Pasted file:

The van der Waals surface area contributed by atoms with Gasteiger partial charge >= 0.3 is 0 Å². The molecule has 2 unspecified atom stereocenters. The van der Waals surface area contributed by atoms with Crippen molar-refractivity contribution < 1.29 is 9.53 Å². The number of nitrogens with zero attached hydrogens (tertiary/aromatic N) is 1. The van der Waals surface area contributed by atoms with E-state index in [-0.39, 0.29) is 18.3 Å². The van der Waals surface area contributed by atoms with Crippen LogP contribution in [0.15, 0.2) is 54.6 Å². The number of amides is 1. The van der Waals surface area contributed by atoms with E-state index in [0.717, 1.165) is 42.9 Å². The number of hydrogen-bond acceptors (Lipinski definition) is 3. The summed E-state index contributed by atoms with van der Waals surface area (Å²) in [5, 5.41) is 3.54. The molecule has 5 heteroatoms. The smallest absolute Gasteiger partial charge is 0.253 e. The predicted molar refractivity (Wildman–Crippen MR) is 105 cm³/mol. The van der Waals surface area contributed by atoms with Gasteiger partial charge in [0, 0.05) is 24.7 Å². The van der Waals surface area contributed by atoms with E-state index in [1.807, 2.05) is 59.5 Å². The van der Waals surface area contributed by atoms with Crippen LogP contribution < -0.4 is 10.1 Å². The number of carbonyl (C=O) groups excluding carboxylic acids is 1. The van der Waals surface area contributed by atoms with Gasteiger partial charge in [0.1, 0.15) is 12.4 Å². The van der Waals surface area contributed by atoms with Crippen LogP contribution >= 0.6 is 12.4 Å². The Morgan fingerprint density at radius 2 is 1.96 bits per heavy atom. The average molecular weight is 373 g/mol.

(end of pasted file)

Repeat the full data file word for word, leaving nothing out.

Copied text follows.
The van der Waals surface area contributed by atoms with Gasteiger partial charge >= 0.3 is 0 Å². The molecule has 2 unspecified atom stereocenters. The van der Waals surface area contributed by atoms with Crippen molar-refractivity contribution < 1.29 is 9.53 Å². The number of nitrogens with zero attached hydrogens (tertiary/aromatic N) is 1. The van der Waals surface area contributed by atoms with E-state index in [-0.39, 0.29) is 18.3 Å². The van der Waals surface area contributed by atoms with Crippen LogP contribution in [0.15, 0.2) is 54.6 Å². The number of amides is 1. The van der Waals surface area contributed by atoms with E-state index in [0.717, 1.165) is 42.9 Å². The number of hydrogen-bond acceptors (Lipinski definition) is 3. The summed E-state index contributed by atoms with van der Waals surface area (Å²) in [5, 5.41) is 3.54. The molecule has 5 heteroatoms. The smallest absolute Gasteiger partial charge is 0.253 e. The predicted molar refractivity (Wildman–Crippen MR) is 105 cm³/mol. The van der Waals surface area contributed by atoms with Gasteiger partial charge in [0, 0.05) is 24.7 Å². The van der Waals surface area contributed by atoms with E-state index in [1.807, 2.05) is 59.5 Å². The van der Waals surface area contributed by atoms with Crippen LogP contribution < -0.4 is 10.1 Å². The number of carbonyl (C=O) groups excluding carboxylic acids is 1. The van der Waals surface area contributed by atoms with Gasteiger partial charge in [0.1, 0.15) is 12.4 Å². The van der Waals surface area contributed by atoms with Crippen LogP contribution >= 0.6 is 12.4 Å². The Morgan fingerprint density at radius 2 is 1.96 bits per heavy atom. The average molecular weight is 373 g/mol.